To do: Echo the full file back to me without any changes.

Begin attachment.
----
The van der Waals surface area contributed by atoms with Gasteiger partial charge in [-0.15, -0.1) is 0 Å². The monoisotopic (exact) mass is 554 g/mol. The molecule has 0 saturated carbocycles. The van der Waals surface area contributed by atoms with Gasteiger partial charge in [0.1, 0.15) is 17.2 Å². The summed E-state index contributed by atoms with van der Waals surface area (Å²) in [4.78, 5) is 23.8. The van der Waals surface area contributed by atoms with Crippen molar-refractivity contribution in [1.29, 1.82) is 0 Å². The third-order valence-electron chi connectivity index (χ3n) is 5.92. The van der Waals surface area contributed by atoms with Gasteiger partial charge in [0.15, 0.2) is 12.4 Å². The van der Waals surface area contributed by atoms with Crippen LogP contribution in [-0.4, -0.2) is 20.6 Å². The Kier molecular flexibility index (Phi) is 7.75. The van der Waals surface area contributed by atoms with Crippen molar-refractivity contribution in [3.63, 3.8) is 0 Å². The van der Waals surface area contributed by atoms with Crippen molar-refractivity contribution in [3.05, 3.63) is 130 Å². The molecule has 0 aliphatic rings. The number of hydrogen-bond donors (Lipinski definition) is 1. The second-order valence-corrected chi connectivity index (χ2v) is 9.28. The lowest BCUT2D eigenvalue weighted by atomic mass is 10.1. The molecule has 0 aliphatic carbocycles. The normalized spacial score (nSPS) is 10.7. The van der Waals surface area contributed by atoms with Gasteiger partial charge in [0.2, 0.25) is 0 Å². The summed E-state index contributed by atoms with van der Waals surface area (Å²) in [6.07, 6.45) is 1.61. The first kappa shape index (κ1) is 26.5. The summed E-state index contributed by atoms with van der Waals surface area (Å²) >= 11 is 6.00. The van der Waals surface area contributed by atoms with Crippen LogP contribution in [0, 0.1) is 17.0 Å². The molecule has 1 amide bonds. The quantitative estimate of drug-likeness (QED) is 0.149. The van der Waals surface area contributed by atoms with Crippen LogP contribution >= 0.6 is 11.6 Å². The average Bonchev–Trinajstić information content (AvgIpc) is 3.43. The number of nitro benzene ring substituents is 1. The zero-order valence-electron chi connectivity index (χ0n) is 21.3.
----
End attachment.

The van der Waals surface area contributed by atoms with Gasteiger partial charge in [-0.15, -0.1) is 0 Å². The monoisotopic (exact) mass is 554 g/mol. The molecule has 0 saturated carbocycles. The van der Waals surface area contributed by atoms with Gasteiger partial charge in [0.1, 0.15) is 17.2 Å². The summed E-state index contributed by atoms with van der Waals surface area (Å²) in [4.78, 5) is 23.8. The van der Waals surface area contributed by atoms with Crippen molar-refractivity contribution in [1.29, 1.82) is 0 Å². The third-order valence-electron chi connectivity index (χ3n) is 5.92. The van der Waals surface area contributed by atoms with Gasteiger partial charge in [0.15, 0.2) is 12.4 Å². The van der Waals surface area contributed by atoms with Crippen LogP contribution in [-0.4, -0.2) is 20.6 Å². The Kier molecular flexibility index (Phi) is 7.75. The van der Waals surface area contributed by atoms with Crippen molar-refractivity contribution in [3.63, 3.8) is 0 Å². The van der Waals surface area contributed by atoms with Crippen molar-refractivity contribution in [3.05, 3.63) is 130 Å². The molecule has 0 aliphatic rings. The number of hydrogen-bond donors (Lipinski definition) is 1. The second-order valence-corrected chi connectivity index (χ2v) is 9.28. The lowest BCUT2D eigenvalue weighted by atomic mass is 10.1. The molecule has 0 aliphatic carbocycles. The normalized spacial score (nSPS) is 10.7. The van der Waals surface area contributed by atoms with Gasteiger partial charge in [0.2, 0.25) is 0 Å². The summed E-state index contributed by atoms with van der Waals surface area (Å²) in [6.07, 6.45) is 1.61. The first kappa shape index (κ1) is 26.5. The summed E-state index contributed by atoms with van der Waals surface area (Å²) >= 11 is 6.00. The van der Waals surface area contributed by atoms with Crippen LogP contribution in [0, 0.1) is 17.0 Å². The molecule has 1 amide bonds. The quantitative estimate of drug-likeness (QED) is 0.149. The van der Waals surface area contributed by atoms with Crippen LogP contribution >= 0.6 is 11.6 Å². The average Bonchev–Trinajstić information content (AvgIpc) is 3.43. The number of nitro benzene ring substituents is 1. The zero-order valence-electron chi connectivity index (χ0n) is 21.3.